During this seemingly endless pandemic, we now find so many of our freedoms not only under threat, but in some cases already severely curtailed or completely removed. Social-media accounts challenging the government’s illiberal response to the pandemic have been taken down. The police have cracked down hard on protests against lockdown restrictions. And even our freedom to associate with friends and family has been severely curtailed.
Freedoms which, until a few months ago, we had taken for granted, have been taken away. We now have to make do with enforced social distancing, stay-at-home orders, and warnings of Armageddon to come if we do not comply.
As a consequence of such harsh restrictions, we have been robbed, ultimately, of the freedom to be ourselves. Not in the identitarian sense. We have never been freer to declare ourselves the opposite of what we are – a man or woman, black or white, or indeed somewhere in between. We are free to adopt whatever identities we choose, increasingly with the sanction of the state and the promise of a Twitter pile-on if anybody transgresses against these strange new orthodoxies.
But we have been robbed of the freedom to be our social selves. The freedom to be our outward-facing selves. The freedom to be the people we are as part of our wider community.
This freedom may sound paradoxical, given community is sometimes portrayed as the enemy of individual freedom; something from which the individual must liberate himself; something that binds and inhibits him. And this, of course, can be true. Young people, for instance, can feel suffocated by the constraints imposed by the older members of their community. The unconventional and the ambitious want to escape their villages and suburbs. They want to be free of the community’s restrictions on their lives.
Background and Aims: The most restrictive non-pharmaceutical interventions (NPIs) for controlling the spread of COVID-19 are mandatory stay-at-home and business closures. Given the consequences of these policies, it is important to assess their effects. We evaluate the effects on epidemic case growth of more restrictive NPIs (mrNPIs), above and beyond those of less restrictive NPIs (lrNPIs).
Methods: We first estimate COVID-19 case growth in relation to any NPI implementation in
subnational regions of 10 countries: England, France, Germany, Iran, Italy, Netherlands, Spain, South Korea, Sweden, and the US. Using first-difference models with fixed effects, we isolate the effects of mrNPIs by subtracting the combined effects of lrNPIs and epidemic dynamics from all NPIs. We use case growth in Sweden and South Korea, two countries that did not implement mandatory stay-at-home and business closures, as comparison countries for the other 8 countries (16 total comparisons).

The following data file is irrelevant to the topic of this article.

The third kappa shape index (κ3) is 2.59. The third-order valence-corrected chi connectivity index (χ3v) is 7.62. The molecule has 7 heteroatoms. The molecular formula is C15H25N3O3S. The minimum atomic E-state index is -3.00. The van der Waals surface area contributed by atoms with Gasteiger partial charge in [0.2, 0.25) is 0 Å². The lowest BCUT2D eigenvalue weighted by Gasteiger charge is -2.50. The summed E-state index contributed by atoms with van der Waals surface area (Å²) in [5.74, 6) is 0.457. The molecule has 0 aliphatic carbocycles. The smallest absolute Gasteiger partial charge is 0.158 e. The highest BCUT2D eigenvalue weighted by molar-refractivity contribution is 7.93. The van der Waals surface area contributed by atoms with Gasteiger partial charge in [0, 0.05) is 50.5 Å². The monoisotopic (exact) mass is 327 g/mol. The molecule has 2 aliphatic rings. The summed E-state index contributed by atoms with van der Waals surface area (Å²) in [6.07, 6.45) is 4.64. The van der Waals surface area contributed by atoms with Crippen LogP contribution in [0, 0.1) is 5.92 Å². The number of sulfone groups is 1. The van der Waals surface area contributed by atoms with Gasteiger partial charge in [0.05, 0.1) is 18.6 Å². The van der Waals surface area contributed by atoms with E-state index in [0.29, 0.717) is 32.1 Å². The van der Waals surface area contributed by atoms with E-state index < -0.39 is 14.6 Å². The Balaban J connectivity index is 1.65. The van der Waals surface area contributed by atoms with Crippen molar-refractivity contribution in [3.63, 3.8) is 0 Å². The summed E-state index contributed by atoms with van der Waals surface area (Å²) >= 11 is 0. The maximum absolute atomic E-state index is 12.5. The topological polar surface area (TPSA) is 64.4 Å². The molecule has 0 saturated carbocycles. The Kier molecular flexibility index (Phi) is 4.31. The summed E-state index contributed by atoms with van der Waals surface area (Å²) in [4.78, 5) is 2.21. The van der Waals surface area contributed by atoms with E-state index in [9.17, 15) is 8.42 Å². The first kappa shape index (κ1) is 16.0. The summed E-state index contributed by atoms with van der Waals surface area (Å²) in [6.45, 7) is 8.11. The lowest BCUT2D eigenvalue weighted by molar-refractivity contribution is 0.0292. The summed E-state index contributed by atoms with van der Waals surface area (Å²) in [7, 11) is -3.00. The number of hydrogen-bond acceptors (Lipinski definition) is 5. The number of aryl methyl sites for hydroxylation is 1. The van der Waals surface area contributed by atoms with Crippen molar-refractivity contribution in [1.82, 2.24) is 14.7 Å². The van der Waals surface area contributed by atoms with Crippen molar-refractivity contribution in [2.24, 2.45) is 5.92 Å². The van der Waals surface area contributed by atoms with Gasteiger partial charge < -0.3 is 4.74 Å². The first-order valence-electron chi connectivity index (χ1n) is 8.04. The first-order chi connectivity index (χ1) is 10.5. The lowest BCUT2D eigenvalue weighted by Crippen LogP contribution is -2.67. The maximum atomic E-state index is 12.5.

Results: Implementing any NPIs was associated with significant reductions in case growth in 9 out of 10 study countries, including South Korea and Sweden that implemented only lrNPIs (Spain had a non-significant effect). After subtracting the epidemic and lrNPI effects, we find no clear, significant beneficial effect of mrNPIs on case growth in any country. In France, e.g., the effect of mrNPIs was +7% (95CI -5%-19%) when compared with Sweden, and +13% (-12%-38%) when compared with South Korea (positive means pro-contagion). The 95% confidence intervals excluded 30% declines in all 16 comparisons and 15% declines in 11/16 comparisons.
Conclusions: While small benefits cannot be excluded, we do not find significant benefits on case growth of more restrictive NPIs. Similar reductions in case growth may be achievable with less restrictive interventions.
On Jan. 1, the world total of coronavirus cases was 83,748,593 and deaths 1,824,140. Japan’s corresponding figures were 230,304 and 3,414. Unusually, in Japan the disease killed more people in autumn-winter than spring. Still, for balance and perspective it’s worth noting that more Japanese died from 25 other causes in 2020. COVID-19 accounted for only 0.3% of all deaths. There were seven times as many suicides and 40 times as many flu and pneumonia deaths. Japan was also one of the few countries without excess mortality caused by COVID-19.
Japan attracted world notice for neither imposing a lockdown nor obsessively testing asymptomatic people. As Tomoya Saito put it in these pages, “Encouraging people with mild or no symptoms to take PCR tests would have revealed nothing but resulted in isolating false-positive cases.” The Stringency Index has been developed by Oxford University’s Blavatnik School in collaboration with Our World in Data to gauge the strictness of nine lockdown measures including school and workplace closures and travel bans, with 100 being the most strict. Japan’s index stayed below 50 until Dec. 8, whereas all its G7 partners have mostly stayed above 50.